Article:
Every good story begins by showing the motivation of the protagonist. In order to make the reader a participant, not just an observer, it’s necessary to do more than define what the main characters want. The author should make those goals so desirable, so worthy, that the reader will identify with the hero or heroine and be swept along with them as the story unfolds, cheering their successes and mourning their failures.

Is the protagonist unjustly accused, battling to clear his good name from the slander generated by the antagonist. Make the reader bristle and boil at the accusations. Let him or her feel angry, become anxious to do something to make things right.

Does the heroine have a deadly disease? Is she searching for a miracle cure? When she meets the young doctor, make the reader pull for the research to be successful. Will she be cured? Let the reader rejoice. Does she succumb? Make the reader cry.

“What did you eat?”
You might easily misinterpret this admonition as advising you to include copious details about meals throughout the novel. Not so. But, as my wife has told me so often, a good meal involves all the senses. The background music in the restaurant, either soft and relaxing or loud and jarring, directly affects the dining experience. The sight of the food, the smells from the kitchen, the taste of that first bite—all these contribute to the total event.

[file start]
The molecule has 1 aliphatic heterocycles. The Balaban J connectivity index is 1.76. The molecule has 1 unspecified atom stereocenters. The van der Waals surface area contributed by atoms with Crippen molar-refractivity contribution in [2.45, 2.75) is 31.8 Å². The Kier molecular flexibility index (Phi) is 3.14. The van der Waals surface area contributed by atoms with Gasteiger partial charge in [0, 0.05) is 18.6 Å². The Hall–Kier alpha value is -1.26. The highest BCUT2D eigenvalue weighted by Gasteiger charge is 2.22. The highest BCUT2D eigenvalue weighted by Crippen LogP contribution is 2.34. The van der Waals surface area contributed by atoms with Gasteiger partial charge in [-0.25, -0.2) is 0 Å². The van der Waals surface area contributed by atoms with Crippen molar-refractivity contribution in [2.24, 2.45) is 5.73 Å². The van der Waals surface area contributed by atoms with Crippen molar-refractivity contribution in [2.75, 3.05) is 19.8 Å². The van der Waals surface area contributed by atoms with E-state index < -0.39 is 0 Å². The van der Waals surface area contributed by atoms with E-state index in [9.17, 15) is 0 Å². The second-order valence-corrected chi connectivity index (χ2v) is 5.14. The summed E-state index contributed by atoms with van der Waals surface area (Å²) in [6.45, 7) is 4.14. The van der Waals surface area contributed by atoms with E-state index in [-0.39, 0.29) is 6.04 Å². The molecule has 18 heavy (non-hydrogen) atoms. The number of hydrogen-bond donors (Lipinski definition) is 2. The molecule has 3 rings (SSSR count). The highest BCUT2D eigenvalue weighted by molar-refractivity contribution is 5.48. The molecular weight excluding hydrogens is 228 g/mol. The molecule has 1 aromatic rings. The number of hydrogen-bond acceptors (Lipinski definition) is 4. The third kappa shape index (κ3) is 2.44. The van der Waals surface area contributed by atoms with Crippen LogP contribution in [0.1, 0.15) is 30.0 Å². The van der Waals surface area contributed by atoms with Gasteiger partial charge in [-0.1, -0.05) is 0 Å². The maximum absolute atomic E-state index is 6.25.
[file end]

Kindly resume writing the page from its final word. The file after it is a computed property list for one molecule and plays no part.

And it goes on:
In the same way, good fiction should trigger all the reader’s senses. After you have finished your first draft, go back through the manuscript and look for places where you can insert sensory descriptions: smell, touch, sight, sound, even tastes. Use this tool as another means of putting the reader in the midst of the scene. Make them feel the rain, hear the thunder, see the lightning.

Nourishing the reader
The “what did you eat?” question should also serve as a reminder that Christian writing ought to nourish the reader. Scriptures tell us, “Taste and see that the Lord is good…” (Psalm 34:8). Our writing should give the reader such a taste. Whether in the form of a novel, short story, poem, or a non-fiction work, our words should inspire the reader to examine and deepen his relationship with God. Don’t make them leave the table hungry.